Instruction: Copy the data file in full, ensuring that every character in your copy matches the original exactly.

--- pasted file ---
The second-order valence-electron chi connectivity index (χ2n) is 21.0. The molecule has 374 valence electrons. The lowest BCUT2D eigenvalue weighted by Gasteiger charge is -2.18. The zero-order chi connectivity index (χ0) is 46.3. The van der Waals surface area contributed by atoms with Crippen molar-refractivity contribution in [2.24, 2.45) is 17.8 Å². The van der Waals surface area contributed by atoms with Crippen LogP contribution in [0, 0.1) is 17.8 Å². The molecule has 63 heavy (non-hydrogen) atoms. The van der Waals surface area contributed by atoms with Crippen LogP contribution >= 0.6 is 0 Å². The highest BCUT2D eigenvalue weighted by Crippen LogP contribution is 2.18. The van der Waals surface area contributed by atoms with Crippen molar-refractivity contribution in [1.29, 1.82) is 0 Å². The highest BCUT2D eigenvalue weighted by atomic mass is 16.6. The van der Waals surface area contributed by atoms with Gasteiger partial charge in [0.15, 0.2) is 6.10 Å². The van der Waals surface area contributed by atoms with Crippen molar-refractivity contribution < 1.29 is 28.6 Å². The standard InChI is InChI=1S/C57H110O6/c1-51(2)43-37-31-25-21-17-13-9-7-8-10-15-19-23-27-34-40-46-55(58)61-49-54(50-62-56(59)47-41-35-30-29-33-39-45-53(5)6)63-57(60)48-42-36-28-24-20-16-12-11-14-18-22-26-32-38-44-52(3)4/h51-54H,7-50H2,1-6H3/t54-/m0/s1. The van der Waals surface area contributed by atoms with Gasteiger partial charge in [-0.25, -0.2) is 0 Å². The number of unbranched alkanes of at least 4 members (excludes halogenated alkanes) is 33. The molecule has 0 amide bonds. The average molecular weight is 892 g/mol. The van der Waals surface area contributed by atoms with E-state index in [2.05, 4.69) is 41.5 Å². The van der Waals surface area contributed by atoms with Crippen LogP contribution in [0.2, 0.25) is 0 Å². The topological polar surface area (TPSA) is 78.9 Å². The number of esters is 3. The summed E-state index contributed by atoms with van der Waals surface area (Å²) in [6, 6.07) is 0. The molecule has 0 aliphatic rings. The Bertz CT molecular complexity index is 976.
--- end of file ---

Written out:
The second-order valence-electron chi connectivity index (χ2n) is 21.0. The molecule has 374 valence electrons. The lowest BCUT2D eigenvalue weighted by Gasteiger charge is -2.18. The zero-order chi connectivity index (χ0) is 46.3. The van der Waals surface area contributed by atoms with Crippen molar-refractivity contribution in [2.24, 2.45) is 17.8 Å². The van der Waals surface area contributed by atoms with Crippen LogP contribution in [0, 0.1) is 17.8 Å². The molecule has 63 heavy (non-hydrogen) atoms. The van der Waals surface area contributed by atoms with Crippen LogP contribution >= 0.6 is 0 Å². The highest BCUT2D eigenvalue weighted by Crippen LogP contribution is 2.18. The van der Waals surface area contributed by atoms with Crippen molar-refractivity contribution in [1.29, 1.82) is 0 Å². The highest BCUT2D eigenvalue weighted by atomic mass is 16.6. The van der Waals surface area contributed by atoms with Gasteiger partial charge in [0.15, 0.2) is 6.10 Å². The van der Waals surface area contributed by atoms with Crippen molar-refractivity contribution < 1.29 is 28.6 Å². The standard InChI is InChI=1S/C57H110O6/c1-51(2)43-37-31-25-21-17-13-9-7-8-10-15-19-23-27-34-40-46-55(58)61-49-54(50-62-56(59)47-41-35-30-29-33-39-45-53(5)6)63-57(60)48-42-36-28-24-20-16-12-11-14-18-22-26-32-38-44-52(3)4/h51-54H,7-50H2,1-6H3/t54-/m0/s1. The van der Waals surface area contributed by atoms with Gasteiger partial charge in [-0.25, -0.2) is 0 Å². The number of unbranched alkanes of at least 4 members (excludes halogenated alkanes) is 33. The molecule has 0 amide bonds. The average molecular weight is 892 g/mol. The van der Waals surface area contributed by atoms with E-state index in [2.05, 4.69) is 41.5 Å². The van der Waals surface area contributed by atoms with Crippen LogP contribution in [0.2, 0.25) is 0 Å². The topological polar surface area (TPSA) is 78.9 Å². The number of esters is 3. The summed E-state index contributed by atoms with van der Waals surface area (Å²) in [6, 6.07) is 0. The molecule has 0 aliphatic rings. The Bertz CT molecular complexity index is 976.